Wednesday, 26 March 2014

"To crack the glass ceiling you don’t need a sharp stick , you need a sharp suit."

"To crack the glass ceiling you don’t need a sharp stick , you need a sharp suit."

This was the sage advice administered by clothing company Wardrobe as I waited at Waterloo.

For starters, suggesting that women are robbing themselves of top jobs as a result of their imprudent fashion choices is irresponsible, especially when so many barriers to women's participation in male-dominated spheres exist. What about lack of affordable childcare, bosses undervaluing women's contributions, unequal domestic burdens, nepotism, demeaning media coverage that adds to an overall societal impression that women are unable to contribute anything meaningful, etc. etc...?

Friday, 21 March 2014

Can porn be empowering?

I have recently watched one of the most fascinating interviews I have ever seen with Belle Knox, the 18 year-old Duke University student in the United States who has become a porn actress in order to pay for her education. She is doing Women’s Studies and Sociology. That makes me assume that she considers herself a feminist, although the “f word” is not mentioned anywhere in the interview. Belle speaks out against all the hypocrisy around sexuality in our patriarchal society. Which I applaud. She also claims that she enjoys doing porn very much because it is “freeing” and “empowering”. Now I have a few problems with that.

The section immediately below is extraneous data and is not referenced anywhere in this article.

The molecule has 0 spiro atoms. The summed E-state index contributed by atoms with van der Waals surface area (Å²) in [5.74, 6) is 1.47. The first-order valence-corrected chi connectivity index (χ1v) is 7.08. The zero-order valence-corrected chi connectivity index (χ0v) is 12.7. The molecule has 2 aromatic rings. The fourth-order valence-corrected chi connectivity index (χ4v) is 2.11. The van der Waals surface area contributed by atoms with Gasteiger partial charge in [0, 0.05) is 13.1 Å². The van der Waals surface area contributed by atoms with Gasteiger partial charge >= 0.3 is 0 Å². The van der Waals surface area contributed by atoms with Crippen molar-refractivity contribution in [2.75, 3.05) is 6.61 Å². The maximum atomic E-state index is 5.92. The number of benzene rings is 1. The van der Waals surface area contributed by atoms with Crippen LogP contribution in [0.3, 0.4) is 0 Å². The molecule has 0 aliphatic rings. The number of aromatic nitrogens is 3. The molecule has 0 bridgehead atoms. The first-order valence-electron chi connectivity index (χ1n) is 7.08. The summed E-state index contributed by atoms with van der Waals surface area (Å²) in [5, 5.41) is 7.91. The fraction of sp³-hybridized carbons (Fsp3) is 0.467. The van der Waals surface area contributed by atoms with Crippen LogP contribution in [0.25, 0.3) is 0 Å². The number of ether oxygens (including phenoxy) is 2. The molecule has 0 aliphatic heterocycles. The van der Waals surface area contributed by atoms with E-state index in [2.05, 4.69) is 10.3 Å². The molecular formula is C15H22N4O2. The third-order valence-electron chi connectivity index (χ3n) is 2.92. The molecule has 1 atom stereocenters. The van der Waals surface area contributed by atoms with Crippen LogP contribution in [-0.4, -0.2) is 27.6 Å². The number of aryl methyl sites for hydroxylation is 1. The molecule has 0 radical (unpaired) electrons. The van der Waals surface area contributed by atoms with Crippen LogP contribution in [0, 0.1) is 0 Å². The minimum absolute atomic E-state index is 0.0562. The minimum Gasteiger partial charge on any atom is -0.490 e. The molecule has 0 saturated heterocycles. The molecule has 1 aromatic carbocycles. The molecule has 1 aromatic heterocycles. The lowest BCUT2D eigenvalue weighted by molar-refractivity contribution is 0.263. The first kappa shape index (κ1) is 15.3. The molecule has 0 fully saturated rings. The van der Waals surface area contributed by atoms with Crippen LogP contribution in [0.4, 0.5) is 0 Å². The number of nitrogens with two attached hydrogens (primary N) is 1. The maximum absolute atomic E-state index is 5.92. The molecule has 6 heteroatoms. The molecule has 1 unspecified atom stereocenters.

Monday, 10 March 2014

Can feminists be right-wing?

Since attending a talk by a well-known feminist writer in which it was asserted that ‘to be feminist is to be left-wing’, I have been pondering the question of whether this is irredeemably the case. Does being a feminist - and the attendant pursuit of equality for women in every sphere of life - lead inescapably to left-wing or welfarist views of economic issues?

Wednesday, 5 March 2014

Feminist Crib Sheets - The World's Wife

Depending on your exam board and your tendency to flick through to more interesting poems in the Anthology while your teacher tried desperately to make another Gillian Clarke poem about lambing interesting, then like me you most likely first encountered the work of Carol Ann Duffy around the age of fifteen. At the time I remember being somewhat taken aback by her graphic and sometimes violent descriptive and sexual poetry, though enjoying it a lot more than descriptions of Welsh farmhouses (sorry Gillian). However, sadly Duffy was not one of the poets on the required study list of AQA English Language GCSE, and so I largely forgot about Duffy and her vibrant imagery until a friend gave me ‘The World’s Wife’ for my birthday last year.